Inspect the Extent of Corrosion
Find out how bad the corrosion is by first looking at the damaged pipes. Look for signs of widespread or localized corrosion. Find any spots where rust, discoloration, or other decaying indicators are obvious, so you can make sure to point them out to your plumber.
Schedule an Inspection
A visual examination has its uses, but having a professional take a look is a must. Expert plumbers or corrosion experts will inspect the pipes from the inside out using cutting-edge tools to determine the state of the pipes and what’s causing the corrosion.
How to Prevent Pipe Corrosion
You can ensure the efficiency and durability of your home’s infrastructure by keeping your plumbing system in good shape. The slow but steady process of corrosion weakens pipes over time, making it a major danger to plumbing systems. Addressing pipe corrosion requires a focus on prevention. Your plumbing system will last longer and need fewer expensive repairs if you take preventative action.
Address Water Quality Issues
When it comes to pipe corrosion, water quality is paramount. If you want better water quality, you should think about getting a water treatment system. For example, water softeners can lower the water’s hardness by filtering out minerals like magnesium and calcium, which in turn reduces the likelihood of scale buildup and corrosion. To detect any corrosive substances, make sure to evaluate water parameters regularly. Check the water’s pH, dissolved oxygen, and ion concentration for corrosiveness regularly.
Consider Pipe Coatings
An efficient way to prevent corrosion from occurring in pipes is to apply protective coatings or linings. These coatings work like a second skin. Common methods for preventing corrosion on pipelines include applying an epoxy coating. These coatings are put on the inside of the pipes to make them resistant to corrosion by preventing the metal from coming into contact with the fluids being conveyed. Polyethylene wraps are a great way to keep exposed pipes protected from the weather. In addition to insulating the pipes, these coverings keep exposed surfaces from rusting. Another way to coat the pipeline is with cathodic protection, which requires impressed current systems or sacrificial anodes. By rerouting potentially damaging stresses, these technologies help pipelines retain their structural integrity and last longer.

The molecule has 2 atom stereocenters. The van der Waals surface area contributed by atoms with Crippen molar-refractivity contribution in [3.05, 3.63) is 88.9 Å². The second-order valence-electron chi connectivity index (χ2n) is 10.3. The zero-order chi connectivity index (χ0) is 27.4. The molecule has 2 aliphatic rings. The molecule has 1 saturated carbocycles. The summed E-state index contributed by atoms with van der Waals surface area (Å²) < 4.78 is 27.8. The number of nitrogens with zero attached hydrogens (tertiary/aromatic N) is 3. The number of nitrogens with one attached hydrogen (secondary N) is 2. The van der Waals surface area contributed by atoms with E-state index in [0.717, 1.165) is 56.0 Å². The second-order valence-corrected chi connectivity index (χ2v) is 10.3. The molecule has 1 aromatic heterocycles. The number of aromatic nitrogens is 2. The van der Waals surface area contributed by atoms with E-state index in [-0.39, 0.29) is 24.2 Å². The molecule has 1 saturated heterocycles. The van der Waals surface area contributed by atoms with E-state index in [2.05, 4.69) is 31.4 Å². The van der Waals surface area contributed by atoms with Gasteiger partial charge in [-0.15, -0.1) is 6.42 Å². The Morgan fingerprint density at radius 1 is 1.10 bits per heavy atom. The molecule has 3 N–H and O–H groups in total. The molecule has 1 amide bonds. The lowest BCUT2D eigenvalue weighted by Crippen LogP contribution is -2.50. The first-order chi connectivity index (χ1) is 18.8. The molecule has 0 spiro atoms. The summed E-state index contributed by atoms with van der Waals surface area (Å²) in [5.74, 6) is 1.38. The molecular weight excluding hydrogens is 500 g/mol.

Regular Maintenance and Inspections
No matter the preventative measures that you take to protect the pipes from corrosion, you should still schedule regular plumbing maintenance and inspections. This allows a professional to find and fix any new areas of corrosion. This type of early intervention is essential to preventing further damage to the pipes. Regular inspections also allow a professional to provide you with tailor-made prevention strategies that you can use to overcome the unique challenges of your home’s plumbing system. How often you need to schedule pipe inspections depends on several factors: the age of the plumbing system, the quality of the water, the material of the pipes, usage patterns, and previous corrosion issues. Corrosion is less likely to occur in pipes made of copper or plastic as opposed to iron or steel. For homes with prior corrosion problems, it’s helpful to schedule inspections more frequently.
F.F. Hitchcock Plumbing, Heating & Cooling offers plumbing maintenance and inspections. We also help Cheshire homeowners with heating and cooling, including AC and furnace installations, repairs, and maintenance. Give us a call today to learn more about taking care of your home’s plumbing system.